ARU contract negotiating in need of an overhall

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    We all know Mark Arbib as the unseen architect of political alliances and assassinations, a king-maker and a casino peddler.

    But the powerful lobbyist also admits to a love of rugby, and earlier this year he somehow found the time to submit a corporate governance review of the ARU.

    In his report, he raised important and glaring issues and recommended logical changes which should soon be implemented.

    One of the main issues is that NSW and Queensland members are over-represented on the ARU board. As a consequence of this, there is distrust and compromised decision making due to conflicts of interest owing to state allegiances.

    This has resulted in polarisation of the ARU and Super Rugby franchises. Although paying someone to find that out is like paying someone to verify whether Bert wears a toupee, it had to be done.

    One obvious manifestation of this is the poor co-ordination between the ARU and Super teams when negotiating player contracts.

    The process involves a signed contract with the Super Rugby club which can be reneged by the player if he refuses to sign an ARU contract.

    Thanks to this two-tier contract system, clubs who are planning their season around a perceived playing roster are finding out after months of preparation that their signed players might not be there next season (Genia and Cooper at the Reds are the current examples).

    There are two obvious solutions to this:

    1. Centralised control of player contracts

    This is what Arbib suggests and would mean that every Super Rugby player is employed by the ARU and has an ARU negotiated contract.

    The New Zealand Rugby Union use this model. The advantages of it are its simplicity, and that it ensures the best people are the ones conducting contract negotiations.

    This model would involve assigning players to clubs.

    Although this would even out the talent, I am concerned about how this would be decided. Would it place too much responsibility on the ARU? And could it result in players slipping through the cracks?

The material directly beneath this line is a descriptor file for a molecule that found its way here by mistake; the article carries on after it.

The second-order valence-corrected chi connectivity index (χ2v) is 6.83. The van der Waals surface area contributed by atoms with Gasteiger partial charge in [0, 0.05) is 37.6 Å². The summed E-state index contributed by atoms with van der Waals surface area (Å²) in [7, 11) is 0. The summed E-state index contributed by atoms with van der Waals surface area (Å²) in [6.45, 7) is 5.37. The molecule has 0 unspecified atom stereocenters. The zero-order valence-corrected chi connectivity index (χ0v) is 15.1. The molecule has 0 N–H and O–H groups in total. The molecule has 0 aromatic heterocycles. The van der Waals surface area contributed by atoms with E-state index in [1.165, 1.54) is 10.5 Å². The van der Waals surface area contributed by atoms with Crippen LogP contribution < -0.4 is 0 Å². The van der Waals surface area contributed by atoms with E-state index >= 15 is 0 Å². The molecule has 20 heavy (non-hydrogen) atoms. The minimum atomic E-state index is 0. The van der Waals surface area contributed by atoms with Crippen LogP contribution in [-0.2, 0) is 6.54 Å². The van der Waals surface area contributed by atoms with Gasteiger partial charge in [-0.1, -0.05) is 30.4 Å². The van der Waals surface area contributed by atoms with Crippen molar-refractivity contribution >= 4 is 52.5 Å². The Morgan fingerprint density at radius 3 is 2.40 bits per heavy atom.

The ARU is not currently not set up to manage 150 players.

    2. De-centralised control of player contracts

    This would require an increase in the salary cap for the Super Rugby teams, and each province would compete with each other to attract the best players.

    Playing for the Wallabies could involve equal match payments for all players (with win bonuses of course).

    This would be a similar model to the NRL, which we know can be successful.

    However, increased competition or players would require more careful monitoring for cap breaches and club solvency.

    I like the idea of equal match payments for Wallaby representation as it would create more of a team atmosphere without the jealousy/disharmony of some players getting paid more to play for their country (after all, clubs would decide what a player is paid).

    To be honest, I don’t know which model is best for Australian rugby, but drawn out contract negotiations look unprofessional, occupy players’ minds when they should be concentrating on their game, and impacts clubs’ preparation and therefore their performance.

    None of this Cooper drama would have unfolded if his contract was dusted months ago (I feel for the Reds and their supporters if he does the dirty on them). Talk of Genia playing overseas because of the drawn out negotiations is insane.

    Get him on board ARU.

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    The Crowd Says (12)

    • November 22nd 2012 @ 3:51am
      kingplaymaker said | November 22nd 2012 @ 3:51am | ! Report

      Agre that the ARU are caught in a situation where they have a franchise system but can’t control how the franchises use the players (i.e. Wallabies), so don’t get the obvious benefit of having one, and yet nor do they get the benefit of having a club system where because private ownership is possible millions are poured into the game.